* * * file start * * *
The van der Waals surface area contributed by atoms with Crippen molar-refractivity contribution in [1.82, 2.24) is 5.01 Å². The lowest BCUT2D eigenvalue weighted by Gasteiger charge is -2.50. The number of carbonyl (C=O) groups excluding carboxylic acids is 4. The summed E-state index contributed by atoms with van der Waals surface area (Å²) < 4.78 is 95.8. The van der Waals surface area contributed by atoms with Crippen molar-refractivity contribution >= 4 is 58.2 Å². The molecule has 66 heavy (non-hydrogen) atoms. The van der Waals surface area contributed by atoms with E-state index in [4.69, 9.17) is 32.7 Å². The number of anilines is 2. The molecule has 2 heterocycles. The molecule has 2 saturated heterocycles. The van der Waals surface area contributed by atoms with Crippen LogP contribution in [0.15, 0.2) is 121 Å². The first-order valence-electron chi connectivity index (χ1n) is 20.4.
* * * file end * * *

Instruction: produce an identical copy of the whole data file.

The van der Waals surface area contributed by atoms with Crippen molar-refractivity contribution in [1.82, 2.24) is 5.01 Å². The lowest BCUT2D eigenvalue weighted by Gasteiger charge is -2.50. The number of carbonyl (C=O) groups excluding carboxylic acids is 4. The summed E-state index contributed by atoms with van der Waals surface area (Å²) < 4.78 is 95.8. The van der Waals surface area contributed by atoms with Crippen molar-refractivity contribution >= 4 is 58.2 Å². The molecule has 66 heavy (non-hydrogen) atoms. The van der Waals surface area contributed by atoms with E-state index in [4.69, 9.17) is 32.7 Å². The number of anilines is 2. The molecule has 2 heterocycles. The molecule has 2 saturated heterocycles. The van der Waals surface area contributed by atoms with Crippen LogP contribution in [0.15, 0.2) is 121 Å². The first-order valence-electron chi connectivity index (χ1n) is 20.4.